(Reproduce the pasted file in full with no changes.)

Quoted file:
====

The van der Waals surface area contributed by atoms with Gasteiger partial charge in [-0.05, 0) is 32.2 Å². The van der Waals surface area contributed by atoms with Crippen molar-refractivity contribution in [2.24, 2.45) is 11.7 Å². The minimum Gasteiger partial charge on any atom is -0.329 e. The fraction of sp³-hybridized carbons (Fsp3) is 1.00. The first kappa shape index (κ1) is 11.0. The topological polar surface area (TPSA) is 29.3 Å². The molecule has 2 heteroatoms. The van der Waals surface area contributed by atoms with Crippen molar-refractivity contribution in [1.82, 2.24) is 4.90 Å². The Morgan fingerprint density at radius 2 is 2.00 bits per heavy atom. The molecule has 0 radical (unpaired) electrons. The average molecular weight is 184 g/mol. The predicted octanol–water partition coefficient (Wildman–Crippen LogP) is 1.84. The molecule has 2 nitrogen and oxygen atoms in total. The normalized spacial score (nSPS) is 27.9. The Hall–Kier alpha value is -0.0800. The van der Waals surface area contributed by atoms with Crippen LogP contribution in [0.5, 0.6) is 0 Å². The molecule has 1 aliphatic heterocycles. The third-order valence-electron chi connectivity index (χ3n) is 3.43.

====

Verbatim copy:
The van der Waals surface area contributed by atoms with Gasteiger partial charge in [-0.05, 0) is 32.2 Å². The van der Waals surface area contributed by atoms with Crippen molar-refractivity contribution in [2.24, 2.45) is 11.7 Å². The minimum Gasteiger partial charge on any atom is -0.329 e. The fraction of sp³-hybridized carbons (Fsp3) is 1.00. The first kappa shape index (κ1) is 11.0. The topological polar surface area (TPSA) is 29.3 Å². The molecule has 2 heteroatoms. The van der Waals surface area contributed by atoms with Crippen molar-refractivity contribution in [1.82, 2.24) is 4.90 Å². The Morgan fingerprint density at radius 2 is 2.00 bits per heavy atom. The molecule has 0 radical (unpaired) electrons. The average molecular weight is 184 g/mol. The predicted octanol–water partition coefficient (Wildman–Crippen LogP) is 1.84. The molecule has 2 nitrogen and oxygen atoms in total. The normalized spacial score (nSPS) is 27.9. The Hall–Kier alpha value is -0.0800. The van der Waals surface area contributed by atoms with Crippen LogP contribution in [0.5, 0.6) is 0 Å². The molecule has 1 aliphatic heterocycles. The third-order valence-electron chi connectivity index (χ3n) is 3.43.